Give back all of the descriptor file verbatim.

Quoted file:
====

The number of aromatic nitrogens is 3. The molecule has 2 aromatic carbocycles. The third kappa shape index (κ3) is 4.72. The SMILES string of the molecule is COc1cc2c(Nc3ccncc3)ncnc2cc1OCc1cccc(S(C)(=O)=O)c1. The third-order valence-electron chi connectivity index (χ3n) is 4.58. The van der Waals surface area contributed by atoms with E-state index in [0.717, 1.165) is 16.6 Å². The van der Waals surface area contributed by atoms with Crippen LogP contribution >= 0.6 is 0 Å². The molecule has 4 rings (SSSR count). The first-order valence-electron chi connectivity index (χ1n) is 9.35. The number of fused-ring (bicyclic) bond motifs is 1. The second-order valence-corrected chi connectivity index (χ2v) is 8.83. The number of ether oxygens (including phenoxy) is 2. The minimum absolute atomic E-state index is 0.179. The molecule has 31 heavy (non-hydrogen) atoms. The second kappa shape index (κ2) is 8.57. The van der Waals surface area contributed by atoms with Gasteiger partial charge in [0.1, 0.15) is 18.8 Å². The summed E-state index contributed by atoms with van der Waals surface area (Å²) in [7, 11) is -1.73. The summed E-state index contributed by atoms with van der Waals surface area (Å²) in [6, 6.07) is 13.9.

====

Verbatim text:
The number of aromatic nitrogens is 3. The molecule has 2 aromatic carbocycles. The third kappa shape index (κ3) is 4.72. The SMILES string of the molecule is COc1cc2c(Nc3ccncc3)ncnc2cc1OCc1cccc(S(C)(=O)=O)c1. The third-order valence-electron chi connectivity index (χ3n) is 4.58. The van der Waals surface area contributed by atoms with E-state index in [0.717, 1.165) is 16.6 Å². The van der Waals surface area contributed by atoms with Crippen LogP contribution >= 0.6 is 0 Å². The molecule has 4 rings (SSSR count). The first-order valence-electron chi connectivity index (χ1n) is 9.35. The number of fused-ring (bicyclic) bond motifs is 1. The second-order valence-corrected chi connectivity index (χ2v) is 8.83. The number of ether oxygens (including phenoxy) is 2. The minimum absolute atomic E-state index is 0.179. The molecule has 31 heavy (non-hydrogen) atoms. The second kappa shape index (κ2) is 8.57. The van der Waals surface area contributed by atoms with Gasteiger partial charge in [0.1, 0.15) is 18.8 Å². The summed E-state index contributed by atoms with van der Waals surface area (Å²) in [7, 11) is -1.73. The summed E-state index contributed by atoms with van der Waals surface area (Å²) in [6, 6.07) is 13.9.